Mistakes: A key to learning

Scientists discover that we remember our errors, which is a good thing

experimental setup to test memory and mistakes

This man uses a robotic arm to move a cursor across a computer screen. The screen blocks his view of his hand and arm. This focuses his attention on any errors he makes as he tries to move a cursor to a target location.

Johns Hopkins Medicine

Attempting a new task almost always involves trial and error. We pay attention to those errors, a new study shows. Our brains store memories of past blunders. We then use those memories to improve how well we do in future attempts, a new study finds. 

David Herzfeld discovered this newly identified type of memory. As a biomedical engineer at Johns Hopkins University School of Medicine in Baltimore, Md., he combines engineering and technology to aid public health.

In the new study, Herzfeld recruited people to play a simple video game. Participants were asked to move a cursor across a screen by manipulating a robotic arm. Critically, the robotic arm and the person’s hand were shielded from the player’s view. Participants instead had to focus on a computer screen. There, they saw a dot and a target. Their goal was to move the dot to the target.

That sounds easy enough. But the researchers could impose some challenges along the way. For instance, in one trial, participants had to move the robotic arm straight forward. But in some cases, the cursor moved a little more than the arm did. Other times, the cursor moved a little less. When those errors occurred in the same direction each time, participants remembered them. With each new attempt, the test participants corrected their movements a bit. And this slowly improved their ability to hit the target. But when those errors kept switching direction — being a little too far, then not far enough — participants ignored them.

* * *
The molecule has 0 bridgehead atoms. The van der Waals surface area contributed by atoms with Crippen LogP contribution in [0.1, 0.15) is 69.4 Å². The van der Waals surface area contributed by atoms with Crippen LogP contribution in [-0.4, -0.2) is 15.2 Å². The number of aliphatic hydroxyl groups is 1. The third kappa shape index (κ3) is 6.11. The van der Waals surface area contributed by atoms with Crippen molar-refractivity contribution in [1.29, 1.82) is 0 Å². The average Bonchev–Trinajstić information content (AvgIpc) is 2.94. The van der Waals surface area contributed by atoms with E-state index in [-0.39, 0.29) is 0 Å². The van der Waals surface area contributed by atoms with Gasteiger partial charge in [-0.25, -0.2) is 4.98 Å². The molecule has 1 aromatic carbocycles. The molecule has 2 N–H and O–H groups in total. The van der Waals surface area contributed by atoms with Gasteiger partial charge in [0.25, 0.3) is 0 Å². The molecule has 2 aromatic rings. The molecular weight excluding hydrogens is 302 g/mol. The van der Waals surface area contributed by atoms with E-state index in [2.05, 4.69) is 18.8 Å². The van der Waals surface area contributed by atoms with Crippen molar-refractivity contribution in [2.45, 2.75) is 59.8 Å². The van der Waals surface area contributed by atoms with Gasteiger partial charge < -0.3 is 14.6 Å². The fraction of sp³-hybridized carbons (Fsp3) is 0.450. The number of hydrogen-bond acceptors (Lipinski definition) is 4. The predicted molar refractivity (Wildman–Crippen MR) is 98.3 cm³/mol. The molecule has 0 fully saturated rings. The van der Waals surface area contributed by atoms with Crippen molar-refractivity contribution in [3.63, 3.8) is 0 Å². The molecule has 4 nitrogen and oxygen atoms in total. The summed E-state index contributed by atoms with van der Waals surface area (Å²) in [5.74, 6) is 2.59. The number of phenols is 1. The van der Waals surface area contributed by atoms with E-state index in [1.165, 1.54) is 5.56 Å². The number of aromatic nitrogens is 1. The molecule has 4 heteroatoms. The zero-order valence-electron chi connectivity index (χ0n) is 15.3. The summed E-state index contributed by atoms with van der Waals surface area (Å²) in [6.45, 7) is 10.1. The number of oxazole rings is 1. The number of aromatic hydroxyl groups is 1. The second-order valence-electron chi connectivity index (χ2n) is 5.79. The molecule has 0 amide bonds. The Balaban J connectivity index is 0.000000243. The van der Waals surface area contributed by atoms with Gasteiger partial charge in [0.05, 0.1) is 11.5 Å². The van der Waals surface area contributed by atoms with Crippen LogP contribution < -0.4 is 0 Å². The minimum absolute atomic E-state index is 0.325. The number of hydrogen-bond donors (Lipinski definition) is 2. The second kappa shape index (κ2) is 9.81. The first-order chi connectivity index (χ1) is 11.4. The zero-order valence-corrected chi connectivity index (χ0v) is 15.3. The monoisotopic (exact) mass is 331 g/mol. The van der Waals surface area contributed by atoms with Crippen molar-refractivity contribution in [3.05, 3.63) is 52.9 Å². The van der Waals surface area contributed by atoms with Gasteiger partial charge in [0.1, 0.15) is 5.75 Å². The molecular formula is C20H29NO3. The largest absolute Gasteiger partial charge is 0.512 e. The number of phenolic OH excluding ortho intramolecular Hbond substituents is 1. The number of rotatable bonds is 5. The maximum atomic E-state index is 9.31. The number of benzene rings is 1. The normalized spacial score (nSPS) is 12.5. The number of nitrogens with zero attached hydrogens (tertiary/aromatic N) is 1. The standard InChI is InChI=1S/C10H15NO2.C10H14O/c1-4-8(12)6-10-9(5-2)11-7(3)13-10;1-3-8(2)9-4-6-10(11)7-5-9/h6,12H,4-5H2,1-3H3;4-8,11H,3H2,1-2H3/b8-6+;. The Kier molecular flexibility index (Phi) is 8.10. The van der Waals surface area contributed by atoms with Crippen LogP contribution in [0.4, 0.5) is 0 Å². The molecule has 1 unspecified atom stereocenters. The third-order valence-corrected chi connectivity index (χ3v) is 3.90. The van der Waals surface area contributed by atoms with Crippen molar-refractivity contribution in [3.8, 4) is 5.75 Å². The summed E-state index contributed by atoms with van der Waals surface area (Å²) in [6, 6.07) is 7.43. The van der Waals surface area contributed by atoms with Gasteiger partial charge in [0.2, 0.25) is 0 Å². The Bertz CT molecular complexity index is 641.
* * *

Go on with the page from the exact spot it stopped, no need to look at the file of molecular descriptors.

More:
Herzfeld likens this to playing a game of darts. “The first dart you throw is a little too low,” he says. When you try to correct on your next throw, it lands high. “You’ve over-corrected,” he explains. By doing so, you have made a mistake in a different direction. If such mistakes happen over and over, your brain learns to ignore them. And it stops trying correct for them.

But later in the game, you might throw the dart too low again. Herzfeld wanted to know what would happen then — could the brain recall the earlier low throw and correct the error?

To find out whether our brains really do “save” errors — remembering them for another time when they might prove useful — Herzfeld carried out a second set of tests. Here, when players moved the robotic arm forward, it rotated 30 degrees (one-twelfth of a circle, or the distance from one hour’s numeral to the next on a clock). One group experienced a clockwise rotation. The others got a counterclockwise rotation. For both groups, this was followed by a second phase with no rotation — the arm moved straight forward. In the third phase of the experiment, the arm rotated counterclockwise for both groups.